Just two plays later, Brees threw short to wide receiver Nick Toon (no catches on four targets), the son of former great Jets receiver Al Toon, but cornerback Antonio Cromartie intercepted the pass to set New York up at the New Orleans 39-yard line.

Smith then completed passes of 13 and 21 yards to set up his own three-yard touchdown run that regain the lead for the Jets, 20-14, just 37 seconds before halftime.

Each team managed only a field goal in each of the final two quarters, as New York’s defense held on down the stretch.

Taking the opening kickoff of the second half, the Jets moved from their own 21-yard line into field goal range on the strength of a 44-yard reception by wide receiver Greg Salas (two catches, 57 yards). New York got as far as the Saints’ 29-yard line before Folk’s longest field goal of the day increased the Jets’ lead to 23-14.

Later in the quarter, another potential Cromartie interception was then erased by a defensive holding penalty, but two sacks and a fumble on the second one set up a 3rd-and-38 for New Orleans at midfield.

A 13-yard completion from Brees to Graham set Hartley up for a 55-yard field goal that brought the Saints to within 23-17 in the waning moments of the period, but a 30-yard run by Ivory helped to put New York in position for a Folk field goal that extended the Jets’ advantage to 26-17 early in the fourth quarter.

Again moving into New York territory, the Saints were stopped with a single yard to go on third and fourth downs.

Starting with 6:12 to go, Brees engineered an 11-play, 60-yard trip that ended with a Hartley field goal that cut the Jets’ lead to 26-20, with 3:06 left.

Using up only 1:08, New York went three-and-out but the Jets then dialed up the pressure on Brees, forcing the Saints into a 4th-and-19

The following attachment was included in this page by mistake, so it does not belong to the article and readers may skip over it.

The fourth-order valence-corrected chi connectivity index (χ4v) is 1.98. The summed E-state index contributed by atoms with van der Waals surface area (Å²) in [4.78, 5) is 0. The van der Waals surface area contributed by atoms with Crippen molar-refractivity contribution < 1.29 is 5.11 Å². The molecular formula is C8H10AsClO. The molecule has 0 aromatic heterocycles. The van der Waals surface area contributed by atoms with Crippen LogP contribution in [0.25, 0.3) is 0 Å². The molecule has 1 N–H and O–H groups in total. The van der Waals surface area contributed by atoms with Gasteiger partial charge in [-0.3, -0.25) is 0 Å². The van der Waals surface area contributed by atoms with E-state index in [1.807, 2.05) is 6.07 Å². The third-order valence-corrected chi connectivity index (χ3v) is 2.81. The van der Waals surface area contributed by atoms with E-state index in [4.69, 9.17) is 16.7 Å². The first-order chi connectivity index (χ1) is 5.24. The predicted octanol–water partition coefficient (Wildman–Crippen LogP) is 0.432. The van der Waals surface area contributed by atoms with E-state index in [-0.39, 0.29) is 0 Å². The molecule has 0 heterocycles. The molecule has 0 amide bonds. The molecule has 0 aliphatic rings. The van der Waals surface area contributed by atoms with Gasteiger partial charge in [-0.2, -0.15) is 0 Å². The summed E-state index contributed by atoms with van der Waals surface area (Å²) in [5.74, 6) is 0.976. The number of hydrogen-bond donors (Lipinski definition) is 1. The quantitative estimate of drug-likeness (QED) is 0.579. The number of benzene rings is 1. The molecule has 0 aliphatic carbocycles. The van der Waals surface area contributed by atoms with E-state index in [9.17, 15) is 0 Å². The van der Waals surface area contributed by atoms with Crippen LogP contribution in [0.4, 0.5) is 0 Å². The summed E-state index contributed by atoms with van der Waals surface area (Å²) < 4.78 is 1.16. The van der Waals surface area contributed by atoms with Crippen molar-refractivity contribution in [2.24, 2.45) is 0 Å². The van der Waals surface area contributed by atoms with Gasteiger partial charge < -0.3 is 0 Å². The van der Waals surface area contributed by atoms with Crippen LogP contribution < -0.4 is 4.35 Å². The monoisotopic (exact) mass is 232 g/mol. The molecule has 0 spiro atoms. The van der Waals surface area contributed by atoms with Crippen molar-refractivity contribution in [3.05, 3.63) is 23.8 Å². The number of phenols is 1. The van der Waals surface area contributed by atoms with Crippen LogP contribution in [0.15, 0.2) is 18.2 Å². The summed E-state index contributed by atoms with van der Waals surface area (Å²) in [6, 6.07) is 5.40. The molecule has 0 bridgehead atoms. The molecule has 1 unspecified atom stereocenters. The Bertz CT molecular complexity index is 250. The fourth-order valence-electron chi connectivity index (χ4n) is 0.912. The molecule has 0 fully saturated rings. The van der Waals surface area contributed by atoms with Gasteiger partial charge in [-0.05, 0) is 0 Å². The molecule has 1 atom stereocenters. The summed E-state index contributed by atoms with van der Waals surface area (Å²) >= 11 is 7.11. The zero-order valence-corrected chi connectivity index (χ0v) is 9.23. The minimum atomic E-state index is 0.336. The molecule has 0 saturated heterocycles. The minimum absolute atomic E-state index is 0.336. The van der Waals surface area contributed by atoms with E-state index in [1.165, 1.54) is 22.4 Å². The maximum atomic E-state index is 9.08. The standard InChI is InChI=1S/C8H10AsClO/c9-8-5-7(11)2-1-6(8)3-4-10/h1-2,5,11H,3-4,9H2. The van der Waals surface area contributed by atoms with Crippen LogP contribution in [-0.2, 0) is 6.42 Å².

Four straight incompletions by Brees, with an offensive holding penalty mixed in, sealed New Orleans’ fate, and allowed New York to enter its bye week with an unexpected winning record after nine weeks.

Having avoided its first losing skid of the season, the Jets will try for their first winning streak of the year on November 17, in Buffalo (3-6), in a rematch of a 27-20 Week 3, home win by New York.

About the Author

Jon Wagner

Jon has been a credentialed writer with New York Sports Day since 2009, primarily covering the New York Knicks and Hofstra men's basketball. He has also occasionally covered other college basketball and New York's pro teams including the Mets, Giants, Jets, Islanders, Rangers and Cosmos (including their three most recent championship seasons). Jon is former Yahoo Sports contributor who previously covered various sports for the Queens Ledger. He's a proud alum of Hofstra University and the Connecticut School of Broadcasting (which he attended on a full scholarship). He remains convinced to this day that John Starks would have won the Knicks a championship in 1994 had Hakeem Olajuwon not blocked Starks' shot in Game 6 of the 1994 NBA Finals.

Get connected with us on Social Media